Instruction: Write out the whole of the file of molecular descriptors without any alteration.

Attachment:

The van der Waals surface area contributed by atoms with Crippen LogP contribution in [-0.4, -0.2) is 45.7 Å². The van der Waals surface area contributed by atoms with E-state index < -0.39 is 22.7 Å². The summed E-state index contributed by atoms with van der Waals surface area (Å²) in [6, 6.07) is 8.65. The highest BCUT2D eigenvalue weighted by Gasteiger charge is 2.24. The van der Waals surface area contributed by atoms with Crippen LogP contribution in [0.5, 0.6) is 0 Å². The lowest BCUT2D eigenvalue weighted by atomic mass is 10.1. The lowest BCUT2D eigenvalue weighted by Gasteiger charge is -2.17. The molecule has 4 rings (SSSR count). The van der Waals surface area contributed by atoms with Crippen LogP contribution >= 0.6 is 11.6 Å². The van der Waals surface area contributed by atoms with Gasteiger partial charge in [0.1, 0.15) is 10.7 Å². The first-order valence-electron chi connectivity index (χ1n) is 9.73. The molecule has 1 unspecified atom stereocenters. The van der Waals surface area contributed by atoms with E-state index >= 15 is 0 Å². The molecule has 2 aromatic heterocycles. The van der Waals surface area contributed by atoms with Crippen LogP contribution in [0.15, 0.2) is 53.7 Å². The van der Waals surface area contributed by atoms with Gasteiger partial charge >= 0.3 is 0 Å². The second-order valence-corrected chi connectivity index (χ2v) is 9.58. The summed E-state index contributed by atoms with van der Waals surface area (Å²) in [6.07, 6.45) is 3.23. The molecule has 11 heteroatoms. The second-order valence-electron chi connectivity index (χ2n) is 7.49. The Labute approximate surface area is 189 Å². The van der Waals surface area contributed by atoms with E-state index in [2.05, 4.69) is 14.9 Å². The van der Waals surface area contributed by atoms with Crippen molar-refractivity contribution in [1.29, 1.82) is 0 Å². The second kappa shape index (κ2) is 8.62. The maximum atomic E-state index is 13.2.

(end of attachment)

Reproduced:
The van der Waals surface area contributed by atoms with Crippen LogP contribution in [-0.4, -0.2) is 45.7 Å². The van der Waals surface area contributed by atoms with E-state index < -0.39 is 22.7 Å². The summed E-state index contributed by atoms with van der Waals surface area (Å²) in [6, 6.07) is 8.65. The highest BCUT2D eigenvalue weighted by Gasteiger charge is 2.24. The van der Waals surface area contributed by atoms with Crippen LogP contribution in [0.5, 0.6) is 0 Å². The lowest BCUT2D eigenvalue weighted by atomic mass is 10.1. The lowest BCUT2D eigenvalue weighted by Gasteiger charge is -2.17. The molecule has 4 rings (SSSR count). The van der Waals surface area contributed by atoms with Crippen LogP contribution >= 0.6 is 11.6 Å². The van der Waals surface area contributed by atoms with Gasteiger partial charge in [0.1, 0.15) is 10.7 Å². The first-order valence-electron chi connectivity index (χ1n) is 9.73. The molecule has 1 unspecified atom stereocenters. The van der Waals surface area contributed by atoms with E-state index >= 15 is 0 Å². The molecule has 2 aromatic heterocycles. The van der Waals surface area contributed by atoms with Crippen LogP contribution in [0.15, 0.2) is 53.7 Å². The van der Waals surface area contributed by atoms with Gasteiger partial charge >= 0.3 is 0 Å². The second-order valence-corrected chi connectivity index (χ2v) is 9.58. The summed E-state index contributed by atoms with van der Waals surface area (Å²) in [6.07, 6.45) is 3.23. The molecule has 11 heteroatoms. The second-order valence-electron chi connectivity index (χ2n) is 7.49. The Labute approximate surface area is 189 Å². The van der Waals surface area contributed by atoms with E-state index in [2.05, 4.69) is 14.9 Å². The van der Waals surface area contributed by atoms with Crippen molar-refractivity contribution in [1.29, 1.82) is 0 Å². The second kappa shape index (κ2) is 8.62. The maximum atomic E-state index is 13.2.